Domestic agenda looms as Biden departs NATO Summit

Abortion talks with governors are on Friday's White House agenda

President Joe Biden addresses media representatives during a press conference at the NATO summit at the Ifema congress centre in Madrid on Thursday. (Brendan SmialowskiAFP via Getty Images)
President Joe Biden addresses media representatives during a press conference at the NATO summit at the Ifema congress centre in Madrid on Thursday. (Brendan SmialowskiAFP via Getty Images)
Posted June 30, 2022 at 11:08am

As President Joe Biden prepared to depart Europe at the conclusion of the NATO Summit, he reiterated that Americans should be prepared to support Ukraine for “as long as it takes.”

That includes paying a premium at the gas pump because of Russia’s invasion of Ukraine, Biden said, continuing to advocate for a 90-day holiday from federal consumer fuel taxes.

“Ultimately, the reason why gas prices are up is because of Russia, Russia, Russia, Russia. The reason the food prices exist is because of Russia not allowing grain to get out of Ukraine,” Biden said.

Asked by a reporter at a closing news conference in Madrid about world leaders saying the United States "was going backwards" after the Supreme Court’s decision last week to overturn abortion rights protections that had been previously guaranteed by Roe v. Wade, Biden said he had not heard that from NATO alliance members.

Biden described the behavior of the Supreme Court as “outrageous,” saying that the decision in the abortion case posed a challenge to the right to privacy itself.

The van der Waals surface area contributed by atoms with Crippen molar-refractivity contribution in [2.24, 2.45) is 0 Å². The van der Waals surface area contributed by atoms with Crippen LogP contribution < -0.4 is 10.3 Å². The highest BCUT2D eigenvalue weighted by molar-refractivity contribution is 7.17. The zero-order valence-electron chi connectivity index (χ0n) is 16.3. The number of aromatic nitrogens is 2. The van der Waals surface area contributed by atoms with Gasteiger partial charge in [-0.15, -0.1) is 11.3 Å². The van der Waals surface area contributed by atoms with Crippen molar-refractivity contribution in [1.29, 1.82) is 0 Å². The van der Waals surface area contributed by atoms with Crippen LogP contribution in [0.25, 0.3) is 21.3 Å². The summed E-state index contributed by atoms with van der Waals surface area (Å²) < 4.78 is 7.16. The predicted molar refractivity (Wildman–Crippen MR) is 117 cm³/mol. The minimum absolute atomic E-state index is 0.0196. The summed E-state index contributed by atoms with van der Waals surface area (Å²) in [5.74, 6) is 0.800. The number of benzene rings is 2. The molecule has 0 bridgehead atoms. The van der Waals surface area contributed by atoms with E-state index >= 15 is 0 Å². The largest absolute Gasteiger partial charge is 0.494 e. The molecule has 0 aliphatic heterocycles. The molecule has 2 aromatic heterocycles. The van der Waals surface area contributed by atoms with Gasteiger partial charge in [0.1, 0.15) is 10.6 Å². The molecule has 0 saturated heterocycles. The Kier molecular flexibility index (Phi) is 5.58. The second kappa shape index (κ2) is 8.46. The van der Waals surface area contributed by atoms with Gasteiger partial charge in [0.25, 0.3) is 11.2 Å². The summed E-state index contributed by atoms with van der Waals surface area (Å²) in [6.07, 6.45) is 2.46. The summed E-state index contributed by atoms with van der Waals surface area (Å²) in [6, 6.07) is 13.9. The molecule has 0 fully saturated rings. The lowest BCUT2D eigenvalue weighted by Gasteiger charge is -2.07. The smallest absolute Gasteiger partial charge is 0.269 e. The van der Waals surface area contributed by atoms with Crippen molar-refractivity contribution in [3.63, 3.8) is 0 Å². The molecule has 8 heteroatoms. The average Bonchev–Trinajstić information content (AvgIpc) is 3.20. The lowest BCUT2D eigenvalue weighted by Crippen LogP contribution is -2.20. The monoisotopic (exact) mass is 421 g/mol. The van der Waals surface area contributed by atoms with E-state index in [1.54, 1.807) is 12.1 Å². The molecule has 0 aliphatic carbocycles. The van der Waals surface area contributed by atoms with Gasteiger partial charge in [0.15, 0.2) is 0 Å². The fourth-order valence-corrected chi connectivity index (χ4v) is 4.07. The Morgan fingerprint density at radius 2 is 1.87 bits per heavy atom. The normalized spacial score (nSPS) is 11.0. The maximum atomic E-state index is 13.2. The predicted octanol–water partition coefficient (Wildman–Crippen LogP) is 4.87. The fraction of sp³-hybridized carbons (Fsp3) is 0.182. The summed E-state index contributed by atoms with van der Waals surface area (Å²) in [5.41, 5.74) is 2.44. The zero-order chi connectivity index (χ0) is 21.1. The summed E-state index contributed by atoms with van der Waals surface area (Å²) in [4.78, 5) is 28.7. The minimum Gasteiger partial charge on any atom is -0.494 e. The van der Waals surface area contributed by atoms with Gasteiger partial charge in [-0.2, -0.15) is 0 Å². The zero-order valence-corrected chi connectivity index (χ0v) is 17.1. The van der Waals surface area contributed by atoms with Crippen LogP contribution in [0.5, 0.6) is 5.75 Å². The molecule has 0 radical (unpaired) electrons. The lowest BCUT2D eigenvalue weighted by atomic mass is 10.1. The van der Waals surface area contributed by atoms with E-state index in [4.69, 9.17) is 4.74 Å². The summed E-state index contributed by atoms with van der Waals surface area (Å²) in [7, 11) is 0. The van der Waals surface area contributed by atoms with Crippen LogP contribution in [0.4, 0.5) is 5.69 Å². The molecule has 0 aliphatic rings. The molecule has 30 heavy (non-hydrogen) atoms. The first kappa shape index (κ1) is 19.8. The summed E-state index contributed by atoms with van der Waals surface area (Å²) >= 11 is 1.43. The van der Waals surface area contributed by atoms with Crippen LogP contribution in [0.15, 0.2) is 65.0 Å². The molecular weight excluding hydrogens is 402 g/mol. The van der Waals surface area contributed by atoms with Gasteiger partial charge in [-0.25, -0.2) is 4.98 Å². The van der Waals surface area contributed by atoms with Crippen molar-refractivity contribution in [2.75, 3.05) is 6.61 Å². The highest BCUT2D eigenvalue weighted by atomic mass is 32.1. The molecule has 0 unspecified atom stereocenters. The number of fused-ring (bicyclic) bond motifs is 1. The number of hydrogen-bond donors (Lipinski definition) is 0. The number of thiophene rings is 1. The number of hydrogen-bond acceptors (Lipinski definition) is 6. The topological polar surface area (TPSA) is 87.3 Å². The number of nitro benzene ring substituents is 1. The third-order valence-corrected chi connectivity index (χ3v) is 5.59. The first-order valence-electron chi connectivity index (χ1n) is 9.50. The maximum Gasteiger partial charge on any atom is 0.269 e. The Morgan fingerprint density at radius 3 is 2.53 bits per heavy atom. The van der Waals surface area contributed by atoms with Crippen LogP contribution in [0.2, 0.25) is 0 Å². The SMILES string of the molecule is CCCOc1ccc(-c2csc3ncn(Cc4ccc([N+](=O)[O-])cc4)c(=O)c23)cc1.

“I can understand why the American people are frustrated because of what the Supreme Court did. I can understand why the American people are frustrated because of inflation. But inflation is higher in almost every other country, prices at the pump are higher in almost every other country,” he said. “We’re better positioned to deal with this than anyone, but we have way to a go.”

Biden said he wants to nullify the abortion ruling through legislation to codify privacy rights, and he said that, as with voting rights, he would support the Senate making a carve-out from the cloture rule that requires 60 votes to break a legislative filibuster.

“The first and foremost thing we should do is make it clear how outrageous this decision was, and how much it impacts not just on women’s right to choose, but on privacy generally,” Biden said.

The president was set to return to Washington Thursday evening, and he confirmed plans to meet on Friday with governors who are working to protect abortion access, a sign that pivoting back to the domestic agenda will not wait out through the July Fourth holiday weekend.

Biden’s European travels, which took him first to Germany for a gathering of the leaders of the G-7 democracies, was followed in Spain by a larger huddle with NATO member states and other allies, including Japan and South Korea.

The most consequential development out of either summit may prove to be the agreement between Turkey, Finland and Sweden that has led to the two Nordic countries being formally invited to join NATO. That puts the alliance on Russia’s doorstep in the north.

Biden said he would be announcing another $800 million tranche of weapons systems and other assistance to Ukraine, bolstering existing commitments. And this week, the Biden administration made commitments to expand the American force posture throughout Europe, including basing two additional Navy destroyers at Rota, Spain and a new permanent headquarters for the U.S. Army in Poland.

“The United States is rallying the world to stand with Ukraine. Allies and partners around the globe are making significant contributions,” Biden said.